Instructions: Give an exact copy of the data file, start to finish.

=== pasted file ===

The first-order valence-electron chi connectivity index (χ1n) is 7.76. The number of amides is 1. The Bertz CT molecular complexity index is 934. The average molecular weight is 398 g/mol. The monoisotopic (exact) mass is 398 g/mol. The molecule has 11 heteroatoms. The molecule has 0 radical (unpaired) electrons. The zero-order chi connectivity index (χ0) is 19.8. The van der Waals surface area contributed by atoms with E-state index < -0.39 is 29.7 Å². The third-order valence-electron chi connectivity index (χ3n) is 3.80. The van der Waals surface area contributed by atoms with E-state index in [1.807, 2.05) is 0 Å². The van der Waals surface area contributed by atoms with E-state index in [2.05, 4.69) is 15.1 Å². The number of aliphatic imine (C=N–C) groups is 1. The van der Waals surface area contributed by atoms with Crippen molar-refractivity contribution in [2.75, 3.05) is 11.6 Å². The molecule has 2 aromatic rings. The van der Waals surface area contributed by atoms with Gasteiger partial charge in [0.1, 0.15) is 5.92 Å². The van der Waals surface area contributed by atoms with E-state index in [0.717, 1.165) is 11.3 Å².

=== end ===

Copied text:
The first-order valence-electron chi connectivity index (χ1n) is 7.76. The number of amides is 1. The Bertz CT molecular complexity index is 934. The average molecular weight is 398 g/mol. The monoisotopic (exact) mass is 398 g/mol. The molecule has 11 heteroatoms. The molecule has 0 radical (unpaired) electrons. The zero-order chi connectivity index (χ0) is 19.8. The van der Waals surface area contributed by atoms with E-state index < -0.39 is 29.7 Å². The third-order valence-electron chi connectivity index (χ3n) is 3.80. The van der Waals surface area contributed by atoms with E-state index in [1.807, 2.05) is 0 Å². The van der Waals surface area contributed by atoms with E-state index in [2.05, 4.69) is 15.1 Å². The number of aliphatic imine (C=N–C) groups is 1. The van der Waals surface area contributed by atoms with Crippen molar-refractivity contribution in [2.75, 3.05) is 11.6 Å². The molecule has 2 aromatic rings. The van der Waals surface area contributed by atoms with Gasteiger partial charge in [0.1, 0.15) is 5.92 Å². The van der Waals surface area contributed by atoms with E-state index in [0.717, 1.165) is 11.3 Å².